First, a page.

Furthermore, at some point in the course of their disease, most patients with ROS1 fusion-positive NSCLC will be treated with standard chemotherapeutic agents. Thus, establishing the efficacy of chemotherapeutic agents in this genetically defined subset of patients is clinically relevant. It has been previously shown that ROS1 fusion-positive patients are responsive to pemetrexed-based chemotherapy [15, 16]. Kim et al. reported that 5 NSCLC patients with ROS1 rearrangement had a better responsive to pemetrexed than thWose without ROS1/ALK rearrangement [15]. Another retrospective study showed that ROS1 fusion-positive patients who received pemetrexed-based regimens had a better ORR, DCR and longer PFS compared with patients harboring other driver mutations [16]. These findings have led to the notion that ROS1 rearrangement may serve as a predictive biomarker of enhanced pemetrexed sensitivity. In addition, many prior studies indicated that TS levels can predict the response of pemetrexed-based chemotherapy in NSCLC [1722]. However, whether TS expression levels are correlated with the response of pemetrexed-based chemotherapy in ROS1 rearrangement NSCLC patients remains controversial.

Herein, we analyzed arguably the largest cohorts to assess the efficacy of crizotinib and pemetrexed-based regimen in Chinese NSCLC patients with ROS1 rearrangement in this study. Meanwhile, we also investigated whether TS mRNA levels were associated with the response of pemetrexed-based regimen in ROS1 rearrangement NSCLC patients.

RESULTS

Patients’ characteristics

2309 patients with NSCLC received ROS1 rearrangement detection from October 2013 to February 2016 were included in this study. 51 patients (2.2%) were identified as ROS1 rearrangement-positive. Among those, 15 patients received crizotinib (1st line treatment, n = 0; and ≥ 2nd line treatment, n = 15), 49 patients received pemetrexed-based chemotherapy (1st line treatment, n = 28; and ≥ 2nd line treatment, n = 21), 44 patients received non-pemetrexed-based chemotherapy (1st line treatment, n = 19; and ≥ 2nd line treatment, n = 25), and 4 cases lost follow-up (Figure 1). Their baseline clinical characteristics are outlined in Table 1. No statistical significance was observed based on age (P = 0.248), sex (P = 0.146), smoking history (P = 0.882), pathology type (P = 0.961), and ECOG performance status (P = 0.431) between ROS1 fusion-positive and ROS1 fusion-negative patients.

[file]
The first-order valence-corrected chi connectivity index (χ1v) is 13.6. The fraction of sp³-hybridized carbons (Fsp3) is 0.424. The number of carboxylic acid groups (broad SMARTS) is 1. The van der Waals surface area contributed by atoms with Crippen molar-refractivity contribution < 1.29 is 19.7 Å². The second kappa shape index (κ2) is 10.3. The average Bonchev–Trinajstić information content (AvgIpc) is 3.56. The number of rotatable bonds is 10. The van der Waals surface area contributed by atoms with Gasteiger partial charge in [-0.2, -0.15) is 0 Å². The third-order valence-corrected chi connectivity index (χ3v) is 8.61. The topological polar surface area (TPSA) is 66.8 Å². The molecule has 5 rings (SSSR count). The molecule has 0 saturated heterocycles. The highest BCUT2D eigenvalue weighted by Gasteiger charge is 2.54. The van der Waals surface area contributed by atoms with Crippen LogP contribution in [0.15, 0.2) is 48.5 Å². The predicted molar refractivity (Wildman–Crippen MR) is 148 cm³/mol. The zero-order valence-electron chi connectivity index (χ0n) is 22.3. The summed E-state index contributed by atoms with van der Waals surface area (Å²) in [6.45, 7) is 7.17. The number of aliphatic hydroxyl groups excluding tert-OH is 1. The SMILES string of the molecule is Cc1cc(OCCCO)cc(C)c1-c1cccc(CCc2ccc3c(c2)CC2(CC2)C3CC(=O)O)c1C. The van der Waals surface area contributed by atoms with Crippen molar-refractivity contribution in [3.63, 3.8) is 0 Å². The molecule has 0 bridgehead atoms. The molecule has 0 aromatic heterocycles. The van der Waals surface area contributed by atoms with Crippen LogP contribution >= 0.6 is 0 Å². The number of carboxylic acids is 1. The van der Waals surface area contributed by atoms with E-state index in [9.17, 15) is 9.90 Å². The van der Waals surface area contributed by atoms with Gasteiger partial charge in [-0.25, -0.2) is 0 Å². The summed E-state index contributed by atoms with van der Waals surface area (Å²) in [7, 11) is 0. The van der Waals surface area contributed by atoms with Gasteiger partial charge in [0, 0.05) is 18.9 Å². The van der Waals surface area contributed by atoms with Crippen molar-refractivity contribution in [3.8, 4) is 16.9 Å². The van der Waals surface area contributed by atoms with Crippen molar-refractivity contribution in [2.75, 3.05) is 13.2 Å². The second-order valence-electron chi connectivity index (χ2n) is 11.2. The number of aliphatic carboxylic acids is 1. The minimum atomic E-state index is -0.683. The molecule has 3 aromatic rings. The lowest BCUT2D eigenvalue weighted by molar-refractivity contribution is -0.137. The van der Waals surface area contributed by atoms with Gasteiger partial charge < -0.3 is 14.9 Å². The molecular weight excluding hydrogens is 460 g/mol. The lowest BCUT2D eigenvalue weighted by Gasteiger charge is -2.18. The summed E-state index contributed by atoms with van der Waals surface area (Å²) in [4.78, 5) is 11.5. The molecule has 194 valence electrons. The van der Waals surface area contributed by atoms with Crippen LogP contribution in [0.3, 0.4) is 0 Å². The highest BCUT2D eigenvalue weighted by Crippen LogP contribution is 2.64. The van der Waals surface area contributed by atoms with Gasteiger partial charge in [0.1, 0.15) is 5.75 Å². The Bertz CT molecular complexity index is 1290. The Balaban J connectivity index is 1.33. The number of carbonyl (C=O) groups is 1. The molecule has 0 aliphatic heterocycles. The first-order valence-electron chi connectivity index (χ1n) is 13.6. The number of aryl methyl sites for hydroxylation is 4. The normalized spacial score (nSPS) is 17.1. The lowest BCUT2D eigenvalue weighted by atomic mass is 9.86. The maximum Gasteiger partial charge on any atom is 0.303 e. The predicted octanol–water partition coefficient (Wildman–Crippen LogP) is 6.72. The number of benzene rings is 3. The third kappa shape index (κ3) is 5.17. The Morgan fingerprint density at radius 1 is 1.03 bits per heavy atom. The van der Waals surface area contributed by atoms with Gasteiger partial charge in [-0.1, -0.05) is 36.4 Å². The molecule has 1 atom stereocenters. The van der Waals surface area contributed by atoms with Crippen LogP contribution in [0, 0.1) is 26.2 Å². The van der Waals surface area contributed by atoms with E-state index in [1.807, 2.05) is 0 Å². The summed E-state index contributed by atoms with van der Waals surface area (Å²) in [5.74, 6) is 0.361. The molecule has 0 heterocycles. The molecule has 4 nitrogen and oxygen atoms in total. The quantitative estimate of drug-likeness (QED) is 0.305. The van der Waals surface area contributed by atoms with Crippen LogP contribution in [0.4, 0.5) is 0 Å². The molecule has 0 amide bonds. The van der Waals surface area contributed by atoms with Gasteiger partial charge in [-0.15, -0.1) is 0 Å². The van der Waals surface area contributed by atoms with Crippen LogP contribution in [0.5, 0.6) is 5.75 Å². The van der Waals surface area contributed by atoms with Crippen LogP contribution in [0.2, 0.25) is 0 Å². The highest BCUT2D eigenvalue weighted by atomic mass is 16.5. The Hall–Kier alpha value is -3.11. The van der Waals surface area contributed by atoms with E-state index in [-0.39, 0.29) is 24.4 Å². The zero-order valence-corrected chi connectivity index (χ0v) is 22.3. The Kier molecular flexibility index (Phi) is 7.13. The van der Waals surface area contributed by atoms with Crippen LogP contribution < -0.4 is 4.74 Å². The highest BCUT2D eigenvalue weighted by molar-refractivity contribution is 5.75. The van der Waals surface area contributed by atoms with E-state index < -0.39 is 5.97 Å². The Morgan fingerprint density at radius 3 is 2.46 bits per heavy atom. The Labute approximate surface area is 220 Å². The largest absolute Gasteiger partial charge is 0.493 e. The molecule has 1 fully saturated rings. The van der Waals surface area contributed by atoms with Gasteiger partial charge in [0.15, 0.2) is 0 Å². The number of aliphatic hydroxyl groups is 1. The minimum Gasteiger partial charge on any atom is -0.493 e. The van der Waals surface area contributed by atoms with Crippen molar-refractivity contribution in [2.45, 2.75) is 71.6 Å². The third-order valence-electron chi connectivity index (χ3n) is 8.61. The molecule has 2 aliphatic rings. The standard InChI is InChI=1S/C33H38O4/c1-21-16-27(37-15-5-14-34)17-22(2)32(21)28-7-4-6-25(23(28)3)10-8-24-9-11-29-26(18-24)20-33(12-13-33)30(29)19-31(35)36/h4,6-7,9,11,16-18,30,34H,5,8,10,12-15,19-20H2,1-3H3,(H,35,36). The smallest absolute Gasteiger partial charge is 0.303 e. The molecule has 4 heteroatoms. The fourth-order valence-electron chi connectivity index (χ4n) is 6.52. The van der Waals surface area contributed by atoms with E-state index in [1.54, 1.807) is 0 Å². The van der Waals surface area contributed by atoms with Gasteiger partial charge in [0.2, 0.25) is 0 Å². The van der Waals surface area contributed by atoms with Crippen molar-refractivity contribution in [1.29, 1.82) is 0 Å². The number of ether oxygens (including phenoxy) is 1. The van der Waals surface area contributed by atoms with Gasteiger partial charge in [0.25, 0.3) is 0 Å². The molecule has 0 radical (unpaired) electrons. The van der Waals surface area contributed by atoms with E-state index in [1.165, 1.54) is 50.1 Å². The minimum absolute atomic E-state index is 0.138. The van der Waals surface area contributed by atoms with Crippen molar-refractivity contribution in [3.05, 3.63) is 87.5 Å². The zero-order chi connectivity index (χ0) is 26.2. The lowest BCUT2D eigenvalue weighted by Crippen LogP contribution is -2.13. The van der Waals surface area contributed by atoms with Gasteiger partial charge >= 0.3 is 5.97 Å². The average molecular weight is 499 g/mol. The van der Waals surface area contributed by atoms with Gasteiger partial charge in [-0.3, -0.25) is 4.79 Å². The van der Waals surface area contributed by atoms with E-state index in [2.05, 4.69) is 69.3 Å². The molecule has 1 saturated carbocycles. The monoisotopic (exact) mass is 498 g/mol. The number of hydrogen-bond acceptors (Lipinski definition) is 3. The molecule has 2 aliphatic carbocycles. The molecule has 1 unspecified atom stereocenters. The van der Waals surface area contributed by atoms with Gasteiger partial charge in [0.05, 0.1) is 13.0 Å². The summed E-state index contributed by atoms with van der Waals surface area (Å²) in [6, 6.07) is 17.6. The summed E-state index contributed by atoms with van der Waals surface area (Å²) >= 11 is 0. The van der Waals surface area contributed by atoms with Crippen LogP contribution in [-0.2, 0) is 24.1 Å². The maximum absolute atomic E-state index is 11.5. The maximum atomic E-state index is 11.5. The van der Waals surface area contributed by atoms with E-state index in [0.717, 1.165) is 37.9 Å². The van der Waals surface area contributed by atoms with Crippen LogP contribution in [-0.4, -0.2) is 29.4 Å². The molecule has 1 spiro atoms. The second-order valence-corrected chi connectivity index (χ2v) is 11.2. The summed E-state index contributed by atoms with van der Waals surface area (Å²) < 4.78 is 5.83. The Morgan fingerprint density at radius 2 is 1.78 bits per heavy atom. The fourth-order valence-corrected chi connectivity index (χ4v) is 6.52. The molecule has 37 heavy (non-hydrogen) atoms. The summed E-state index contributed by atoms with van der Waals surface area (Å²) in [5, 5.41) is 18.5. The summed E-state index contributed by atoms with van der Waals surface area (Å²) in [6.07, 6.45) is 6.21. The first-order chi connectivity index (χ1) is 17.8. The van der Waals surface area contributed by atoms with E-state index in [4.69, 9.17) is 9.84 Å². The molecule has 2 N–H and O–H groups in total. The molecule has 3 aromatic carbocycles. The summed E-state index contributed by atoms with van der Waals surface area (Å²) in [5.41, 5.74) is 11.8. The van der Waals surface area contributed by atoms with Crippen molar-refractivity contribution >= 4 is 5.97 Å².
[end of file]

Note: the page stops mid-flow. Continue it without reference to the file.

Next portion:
Flow chart of the study design.

Figure 1: Flow chart of the study design.

Table 1: Clinical characteristics of all included patients at baseline

Characteristic

Total (n = 2309)

ROS1 negative (n = 2262)

ROS1 positive (n = 47)

P value

n

%

n

%

n

%

Age (years)

Median

61

64

57

Range

27–82

27–82

31–77

< 65

1486

64.4%

1452

64.2%

34

72.3%

0.248

≥ 65

823

35.6%

810

35.8%

13

27.7%

Sex

Male

894

38.7%

871

38.5%

23

48.9%

0.146

Female

1415

61.3%

1391

61.5%

24

51.1%

Smoking History

Never-smoker

1648

71.4%

1614

71.4%

34

72.3%

0.882

Former/current smoker

661

28.6%

648

28.6%

13

27.7%

Pathology Type

Adenocarcinoma

1811

78.4%

1774

78.4%

37

78.7%

0.961

Non-adenocarcinoma

498

21.6%

488

21.6%

10

21.3%

ECOG Performance Status

0–1

2055

89.0%

2011

88.9%

44

93.6%

0.431

≥ 2

254

11.0%

251

11.1%

3

6.4%

EGFR, epidermal growth factor receptorr; ECOG, Eastern Cooperative Oncology Group.

Effect of crizotinib treatment in NSCLC patients with ROS1 fusion partners

47 ROS1 fusion-positive samples were reconfirmed by means of direct sequencing. The most common ROS1 fusion partner was CD74, accounting for 40.4% (19 of 47); other partner genes included EZR in 13 (27.7%) patients, SLC34A2 in 8 (17.0%), SDC4 in 6 (12.8%), and GOPC in 1 (2.1%); the sequence of the ROS1 fusion-positive patients in our study were shown in Supplementary Figure S1. According to the frequency of ROS1 fusion partners, we classified these patients into 4 subgroups, patients with CD74-ROS1, SLC34A2-ROS1, EZR-ROS1, and other partner genes (including SDC4-ROS1, GOPC-ROS1). The clinical characteristics of the four subgroups are listed in Table 2. The tumor response was evaluated in 15 patients who received oral crizotinib with advanced NSCLC and ROS1 fusion-positive. Among them, five had CD74-ROS1 fusion, three had SLC34A2-ROS1 fusion, and seven had EZR-ROS1 fusion. For crizotinib treatment, one patient had a complete response, 11 had a partial response and three attained stable disease. However, there was no distinct correlation between the ROS1 fusion partners and the tumor response of crizotinib treatment (Supplementary Figure S2). The median PFS time was 294 days (Figure 2A), and no statistical significance was observed in PFS among the three different ROS1 fusion partners (Figure 2B).

Table 2: Clinical characteristics and comparison among 4 ROS1 fusion partners

Characteristics

CD74-ROS1

SLC34A2-ROS1

EZR-ROS1

Others

Patients

19 (40.4%)

8 (17.0%)

13 (27.7%)

7 (14.9%)

Age (years)

Median

19 (38–73)

8 (35–72)

13 (31–77)

7 (44–76)

< 65

15 (78.9%)

4 (50.0%)

11 (84.6%)

4 (57.1%)

≥ 65

4 (21.1%)

4 (50.0%)

2 (15.4%)

3 (42.9%)

Sex

Male

5 (26.3%)

8 (100%)

6 (46.2%)

4 (57.1%)

Female

14 (73.7%)

0 (0.0%)

7 (53.8%)

3 (42.9%)

Smoking History

Never-smoker

16 (84.2%)

4 (50.0%)

11 (84.6%)

3 (42.9%)

Former/current smoker

3 (15.8%)

4 (50.0%)

2 (15.4%)

4 (57.1%)

Pathological Type

Adenocarcinoma

15 (78.9%)

6 (75.0%)